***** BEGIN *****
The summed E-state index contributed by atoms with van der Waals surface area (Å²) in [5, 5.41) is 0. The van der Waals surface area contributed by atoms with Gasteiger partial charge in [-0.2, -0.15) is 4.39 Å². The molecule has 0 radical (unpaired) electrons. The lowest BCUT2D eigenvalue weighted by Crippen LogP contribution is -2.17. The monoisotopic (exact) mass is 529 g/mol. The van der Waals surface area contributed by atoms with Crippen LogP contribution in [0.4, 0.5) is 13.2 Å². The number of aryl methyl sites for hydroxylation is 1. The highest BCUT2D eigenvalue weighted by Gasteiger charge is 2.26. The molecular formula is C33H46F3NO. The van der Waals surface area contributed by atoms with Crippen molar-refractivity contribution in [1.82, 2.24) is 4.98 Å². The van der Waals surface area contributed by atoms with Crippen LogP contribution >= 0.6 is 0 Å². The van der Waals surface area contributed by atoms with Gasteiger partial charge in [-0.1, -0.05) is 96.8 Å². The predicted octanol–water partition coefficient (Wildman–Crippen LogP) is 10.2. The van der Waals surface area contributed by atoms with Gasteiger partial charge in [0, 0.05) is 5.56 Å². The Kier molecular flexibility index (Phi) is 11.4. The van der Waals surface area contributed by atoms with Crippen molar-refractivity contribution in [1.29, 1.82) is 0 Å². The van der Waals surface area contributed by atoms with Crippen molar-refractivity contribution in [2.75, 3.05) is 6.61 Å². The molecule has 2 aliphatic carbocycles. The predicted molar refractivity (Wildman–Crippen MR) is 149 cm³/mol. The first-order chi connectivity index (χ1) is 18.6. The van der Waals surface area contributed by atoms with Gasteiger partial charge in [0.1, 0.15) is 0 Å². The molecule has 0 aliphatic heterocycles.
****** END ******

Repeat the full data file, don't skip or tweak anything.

The summed E-state index contributed by atoms with van der Waals surface area (Å²) in [5, 5.41) is 0. The van der Waals surface area contributed by atoms with Gasteiger partial charge in [-0.2, -0.15) is 4.39 Å². The molecule has 0 radical (unpaired) electrons. The lowest BCUT2D eigenvalue weighted by Crippen LogP contribution is -2.17. The monoisotopic (exact) mass is 529 g/mol. The van der Waals surface area contributed by atoms with Crippen LogP contribution in [0.4, 0.5) is 13.2 Å². The number of aryl methyl sites for hydroxylation is 1. The highest BCUT2D eigenvalue weighted by Gasteiger charge is 2.26. The molecular formula is C33H46F3NO. The van der Waals surface area contributed by atoms with Crippen molar-refractivity contribution in [1.82, 2.24) is 4.98 Å². The van der Waals surface area contributed by atoms with Crippen LogP contribution >= 0.6 is 0 Å². The van der Waals surface area contributed by atoms with Gasteiger partial charge in [-0.1, -0.05) is 96.8 Å². The predicted octanol–water partition coefficient (Wildman–Crippen LogP) is 10.2. The van der Waals surface area contributed by atoms with Gasteiger partial charge in [0, 0.05) is 5.56 Å². The Kier molecular flexibility index (Phi) is 11.4. The van der Waals surface area contributed by atoms with Crippen molar-refractivity contribution in [1.29, 1.82) is 0 Å². The van der Waals surface area contributed by atoms with Crippen molar-refractivity contribution in [2.75, 3.05) is 6.61 Å². The molecule has 2 aliphatic carbocycles. The predicted molar refractivity (Wildman–Crippen MR) is 149 cm³/mol. The first-order chi connectivity index (χ1) is 18.6. The van der Waals surface area contributed by atoms with Gasteiger partial charge in [0.1, 0.15) is 0 Å². The molecule has 0 aliphatic heterocycles.